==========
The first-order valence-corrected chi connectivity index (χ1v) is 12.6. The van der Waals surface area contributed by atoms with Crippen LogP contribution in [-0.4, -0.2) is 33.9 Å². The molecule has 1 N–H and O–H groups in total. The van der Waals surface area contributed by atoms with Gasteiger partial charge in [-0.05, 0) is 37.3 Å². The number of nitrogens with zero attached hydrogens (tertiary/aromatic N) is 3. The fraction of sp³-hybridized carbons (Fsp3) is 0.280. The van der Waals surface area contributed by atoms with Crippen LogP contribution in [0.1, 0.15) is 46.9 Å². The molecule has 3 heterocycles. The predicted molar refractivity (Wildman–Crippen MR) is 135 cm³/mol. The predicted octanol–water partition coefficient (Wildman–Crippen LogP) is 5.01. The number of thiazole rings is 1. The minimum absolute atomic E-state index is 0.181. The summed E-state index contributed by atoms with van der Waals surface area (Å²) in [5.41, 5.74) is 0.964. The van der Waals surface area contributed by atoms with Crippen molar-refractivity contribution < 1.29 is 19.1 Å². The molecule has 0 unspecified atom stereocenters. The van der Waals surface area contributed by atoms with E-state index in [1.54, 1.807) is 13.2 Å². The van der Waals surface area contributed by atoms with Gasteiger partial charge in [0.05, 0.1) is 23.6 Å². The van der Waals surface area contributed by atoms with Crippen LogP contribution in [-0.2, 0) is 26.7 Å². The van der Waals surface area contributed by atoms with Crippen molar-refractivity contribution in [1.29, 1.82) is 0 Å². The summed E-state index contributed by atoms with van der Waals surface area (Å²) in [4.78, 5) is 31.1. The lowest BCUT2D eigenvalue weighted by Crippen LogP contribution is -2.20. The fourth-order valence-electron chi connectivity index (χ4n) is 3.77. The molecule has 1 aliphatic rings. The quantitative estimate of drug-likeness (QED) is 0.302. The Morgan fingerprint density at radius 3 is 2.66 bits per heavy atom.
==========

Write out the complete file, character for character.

The first-order valence-corrected chi connectivity index (χ1v) is 12.6. The van der Waals surface area contributed by atoms with Crippen LogP contribution in [-0.4, -0.2) is 33.9 Å². The molecule has 1 N–H and O–H groups in total. The van der Waals surface area contributed by atoms with Gasteiger partial charge in [-0.05, 0) is 37.3 Å². The number of nitrogens with zero attached hydrogens (tertiary/aromatic N) is 3. The fraction of sp³-hybridized carbons (Fsp3) is 0.280. The van der Waals surface area contributed by atoms with Crippen LogP contribution in [0.1, 0.15) is 46.9 Å². The molecule has 3 heterocycles. The predicted molar refractivity (Wildman–Crippen MR) is 135 cm³/mol. The predicted octanol–water partition coefficient (Wildman–Crippen LogP) is 5.01. The number of thiazole rings is 1. The minimum absolute atomic E-state index is 0.181. The summed E-state index contributed by atoms with van der Waals surface area (Å²) in [5.41, 5.74) is 0.964. The van der Waals surface area contributed by atoms with Crippen molar-refractivity contribution < 1.29 is 19.1 Å². The molecule has 0 unspecified atom stereocenters. The van der Waals surface area contributed by atoms with E-state index in [1.54, 1.807) is 13.2 Å². The van der Waals surface area contributed by atoms with Gasteiger partial charge in [0.05, 0.1) is 23.6 Å². The van der Waals surface area contributed by atoms with Crippen LogP contribution in [-0.2, 0) is 26.7 Å². The van der Waals surface area contributed by atoms with Crippen molar-refractivity contribution in [1.29, 1.82) is 0 Å². The summed E-state index contributed by atoms with van der Waals surface area (Å²) in [4.78, 5) is 31.1. The lowest BCUT2D eigenvalue weighted by Crippen LogP contribution is -2.20. The fourth-order valence-electron chi connectivity index (χ4n) is 3.77. The molecule has 1 aliphatic rings. The quantitative estimate of drug-likeness (QED) is 0.302. The Morgan fingerprint density at radius 3 is 2.66 bits per heavy atom.